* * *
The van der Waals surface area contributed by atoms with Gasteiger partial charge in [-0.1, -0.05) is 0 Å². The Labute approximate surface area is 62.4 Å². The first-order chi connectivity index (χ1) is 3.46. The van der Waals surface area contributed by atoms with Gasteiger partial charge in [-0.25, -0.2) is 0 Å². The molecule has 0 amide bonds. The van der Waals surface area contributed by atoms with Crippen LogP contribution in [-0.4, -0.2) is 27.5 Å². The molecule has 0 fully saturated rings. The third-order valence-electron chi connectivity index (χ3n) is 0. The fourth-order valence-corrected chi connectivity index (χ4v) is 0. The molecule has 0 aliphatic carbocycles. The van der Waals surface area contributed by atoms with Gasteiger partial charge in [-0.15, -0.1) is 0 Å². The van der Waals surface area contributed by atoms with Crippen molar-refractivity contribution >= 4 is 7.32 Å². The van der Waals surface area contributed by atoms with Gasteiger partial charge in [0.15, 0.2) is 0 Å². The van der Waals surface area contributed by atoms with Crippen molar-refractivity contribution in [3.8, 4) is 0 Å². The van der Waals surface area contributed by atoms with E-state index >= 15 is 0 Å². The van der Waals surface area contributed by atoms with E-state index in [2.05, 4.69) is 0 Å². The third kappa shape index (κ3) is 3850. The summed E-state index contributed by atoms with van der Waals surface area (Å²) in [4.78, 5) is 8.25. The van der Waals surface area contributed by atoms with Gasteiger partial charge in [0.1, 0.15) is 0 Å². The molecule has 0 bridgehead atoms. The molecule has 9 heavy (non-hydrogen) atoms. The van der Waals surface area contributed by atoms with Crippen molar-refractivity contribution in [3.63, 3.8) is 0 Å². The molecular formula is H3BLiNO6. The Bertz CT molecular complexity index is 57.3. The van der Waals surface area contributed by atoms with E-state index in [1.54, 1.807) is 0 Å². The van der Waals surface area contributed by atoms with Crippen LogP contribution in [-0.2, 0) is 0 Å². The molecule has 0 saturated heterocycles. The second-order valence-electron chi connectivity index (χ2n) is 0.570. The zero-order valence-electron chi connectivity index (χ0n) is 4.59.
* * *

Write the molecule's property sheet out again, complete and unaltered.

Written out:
The van der Waals surface area contributed by atoms with Gasteiger partial charge in [-0.1, -0.05) is 0 Å². The Labute approximate surface area is 62.4 Å². The first-order chi connectivity index (χ1) is 3.46. The van der Waals surface area contributed by atoms with Gasteiger partial charge in [-0.25, -0.2) is 0 Å². The molecule has 0 amide bonds. The van der Waals surface area contributed by atoms with Crippen LogP contribution in [-0.4, -0.2) is 27.5 Å². The molecule has 0 fully saturated rings. The third-order valence-electron chi connectivity index (χ3n) is 0. The fourth-order valence-corrected chi connectivity index (χ4v) is 0. The molecule has 0 aliphatic carbocycles. The van der Waals surface area contributed by atoms with Gasteiger partial charge in [-0.15, -0.1) is 0 Å². The van der Waals surface area contributed by atoms with Crippen molar-refractivity contribution >= 4 is 7.32 Å². The van der Waals surface area contributed by atoms with Gasteiger partial charge in [0.15, 0.2) is 0 Å². The van der Waals surface area contributed by atoms with Crippen molar-refractivity contribution in [3.8, 4) is 0 Å². The van der Waals surface area contributed by atoms with E-state index >= 15 is 0 Å². The van der Waals surface area contributed by atoms with E-state index in [2.05, 4.69) is 0 Å². The third kappa shape index (κ3) is 3850. The summed E-state index contributed by atoms with van der Waals surface area (Å²) in [4.78, 5) is 8.25. The van der Waals surface area contributed by atoms with Gasteiger partial charge in [0.1, 0.15) is 0 Å². The molecule has 0 bridgehead atoms. The molecule has 9 heavy (non-hydrogen) atoms. The van der Waals surface area contributed by atoms with Crippen molar-refractivity contribution in [3.63, 3.8) is 0 Å². The molecular formula is H3BLiNO6. The Bertz CT molecular complexity index is 57.3. The van der Waals surface area contributed by atoms with E-state index in [1.54, 1.807) is 0 Å². The van der Waals surface area contributed by atoms with Crippen LogP contribution in [-0.2, 0) is 0 Å². The molecule has 0 saturated heterocycles. The second-order valence-electron chi connectivity index (χ2n) is 0.570. The zero-order valence-electron chi connectivity index (χ0n) is 4.59.